April 26

Droplet containers on Google Chromebook – Technical Requirements

One of the most common questions that come up around Droplet containers on Google Chromebooks is the hardware specification. Whilst that is important and significant what I usually direct customers to validate first is what kernel generation is being used by the Chromebook. You see, it’s entirely possible that a very modern and powerful Chromebook is using an older kernel, and that an old and underpowered Chromebook is using a modern kernel. There isn’t any link between horsepower and the generation of the kernel in use.

Why is this significant? Well, kernels from 14.4 onwards were compiled by Google to allow grub (the bootloader) to expose Intel-VT attributes from the kernel to the wider ChromeOS. This attribute is passed as “VMX” in the grub bootloader. As probably know ChromeOS is a very lightly loaded and sealed environment – which drives great performance and security. For that reason, you can’t just change the kernel or modify the bootloader. Well, you can – by using “Developer Mode” – but that essentially “breaks” the security model. For the uninitiated “Developer Mode” essentially gives you “root” access to the device – and often say it’s not unlike “jailbreaking” an IOS/Android phone or tablet. It’s not so much the “kernel” that’s the issue but the parameter passed to that kernel via grub.conf. It just so happens that checking the kernel version is the quickest route to determine the capabilities.

How does this impact Droplet containers? We leverage Intel-VT to deliver our hardware acceleration for our popular 32-bit containers and some of our 64-bit containers too (depending on their generation). It’s worth saying not all Droplet containers benefit from this hardware acceleration – such as our DCI-X container. That’s because some of the kernels we use pre-date Intel-VT anywhere – so there’s no performance benefit to be had. I’m keen not to overstate the performance delta between accelerated or non-accelerated containers – often we are talking about the difference of seconds when the first Droplet containerized app loaded.

So how does one work out the kernel type on an existing Chromebook? First, you need to launch the Google Chrome web browser, and open a terminal prompt using [CTRL]+[ALT]+[T] on the keyboard, and then issue the command:

uname -a

This will print out the data needed to ID the kernel in use – in my case, this is a Lenovo laptop running Neverware’s CloudReady. This is an open-source flavor of ChromeOS used to repurpose laptops, PC and Apple Mac devices for ChromeOS. Performance can be stellar because often these devices have huge amounts of resources to run huge OSes – with ChromeOS being so light touch it means they are superfast. So, you know Neverware was recently acquired by Google – and think this is part of Google’s strategy to get a foothold in the world of Enterprise IT. Neverware can be a great ‘get out of jail” card for devices that are powerful enough to run Droplet containers, but where the kernel can’t be updated.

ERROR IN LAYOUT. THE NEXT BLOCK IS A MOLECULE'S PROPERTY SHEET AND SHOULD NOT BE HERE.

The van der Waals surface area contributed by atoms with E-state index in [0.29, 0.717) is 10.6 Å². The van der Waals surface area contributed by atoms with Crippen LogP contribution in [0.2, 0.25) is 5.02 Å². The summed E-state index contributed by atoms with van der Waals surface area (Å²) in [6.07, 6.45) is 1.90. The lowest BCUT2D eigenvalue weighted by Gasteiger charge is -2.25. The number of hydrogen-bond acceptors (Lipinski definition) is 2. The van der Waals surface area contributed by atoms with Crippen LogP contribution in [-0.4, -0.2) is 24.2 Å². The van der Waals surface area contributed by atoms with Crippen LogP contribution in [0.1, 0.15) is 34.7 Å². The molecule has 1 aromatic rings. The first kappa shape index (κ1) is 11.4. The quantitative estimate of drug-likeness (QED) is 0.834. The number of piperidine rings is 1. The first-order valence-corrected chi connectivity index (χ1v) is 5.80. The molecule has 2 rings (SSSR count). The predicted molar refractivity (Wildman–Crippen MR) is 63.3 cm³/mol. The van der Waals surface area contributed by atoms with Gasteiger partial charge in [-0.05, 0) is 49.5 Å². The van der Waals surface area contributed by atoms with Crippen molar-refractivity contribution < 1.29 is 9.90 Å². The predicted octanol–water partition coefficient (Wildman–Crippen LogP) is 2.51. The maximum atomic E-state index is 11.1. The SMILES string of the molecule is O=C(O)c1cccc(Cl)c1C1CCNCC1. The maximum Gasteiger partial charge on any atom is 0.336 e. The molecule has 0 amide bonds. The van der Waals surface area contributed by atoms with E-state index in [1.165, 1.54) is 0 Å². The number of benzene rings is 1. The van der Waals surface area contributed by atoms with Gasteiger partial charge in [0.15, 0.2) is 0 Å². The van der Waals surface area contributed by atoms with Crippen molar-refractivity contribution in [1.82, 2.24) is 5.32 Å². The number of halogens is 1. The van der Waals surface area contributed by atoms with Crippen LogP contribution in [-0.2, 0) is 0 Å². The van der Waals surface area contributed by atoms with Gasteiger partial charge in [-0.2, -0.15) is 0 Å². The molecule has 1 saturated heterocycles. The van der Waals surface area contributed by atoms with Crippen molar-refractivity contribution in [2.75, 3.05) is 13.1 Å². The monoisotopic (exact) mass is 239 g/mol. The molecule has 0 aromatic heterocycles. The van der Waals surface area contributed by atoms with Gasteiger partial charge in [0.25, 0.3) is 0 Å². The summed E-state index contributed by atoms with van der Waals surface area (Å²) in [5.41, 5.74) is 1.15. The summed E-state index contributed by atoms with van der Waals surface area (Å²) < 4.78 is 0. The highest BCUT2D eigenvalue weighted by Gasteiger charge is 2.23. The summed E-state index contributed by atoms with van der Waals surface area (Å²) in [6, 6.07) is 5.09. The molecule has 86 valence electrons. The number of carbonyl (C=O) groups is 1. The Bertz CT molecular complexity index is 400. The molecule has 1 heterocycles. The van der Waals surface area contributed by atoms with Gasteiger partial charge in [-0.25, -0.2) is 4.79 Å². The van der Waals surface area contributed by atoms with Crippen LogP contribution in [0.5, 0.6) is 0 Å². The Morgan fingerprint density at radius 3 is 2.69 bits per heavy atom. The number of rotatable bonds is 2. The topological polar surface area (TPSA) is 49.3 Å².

As for new hardware – we would always recommend speaking to your preferred OEM provider, as their internal inventories should allow them to find the details of kernel generation. Another source of information is the community sharing their experience – but need to be careful as some of these devices are only available in certain geographical regions – plus you not just looking at the kernel type but the specifications of CPU/Memory and local storage.


My personal favorite (which is fantastically priced) is the ASUS C436 Flip 14in i5 8GB 256GB 2-in-1 Chromebook which is retailing here in the UK at the £799 bracket include VAT (or Sales Tax, if you are based outside of the EU).


It’s a super-powerful unit for its price. In terms of CPU, my idea would some kind of Intel Core i3/i5/i7 device. Memory, I would say would be a minimum of 4GB, ideally 8GB. Storage-wise, capacity isn’t the issue but IOPS is significant – so I would prefer an SSD or NVme drive, over eMMC fundamentally an SSD or NVme drive wipes the floor of an eMMC type – which is usually fine as simple boot media for ChromeOS, but I feel isn’t up the job when it comes to run a Droplet container.

So, the main takeaway – Droplet containers run on Chromebooks and watch out of under-resourced Intel Celeron type devices and powerful machines with the old kernels. Once our Droplet software is installed you should be looking to see “KVM” is listed as the accelerator in the Help, About menus like so:


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April 14

Using and Managing the Droplet File Share Service

There many, many ways to get data in and out of the Droplet container – my own personal favorite is just to use my NAS-based storage on my network – as it gives me a centralized location for all my storage needs on a super-fast network. There other ways of course and that include using the clipboard to copy & paste a file into a container, as well as using our redirect drives. For some time we have also had our own file replication service or “Droplet Share”. The term “Droplet Share” is more of a marketing term because this does not leverage shared storage protocols such as NFS, SMB/CIFS, or iSCSI, but a built-in replication service. In fact, it was developed a secure method to get data in/out of the container even if protocols like SMB/CIFS are blocked. That’s the case in my many high secure environments where these Microsoft protocols are expressly blocked by the policies of our customers.

You can see if the file replication service is running if the orange cross appears in the bottom left-hand corner: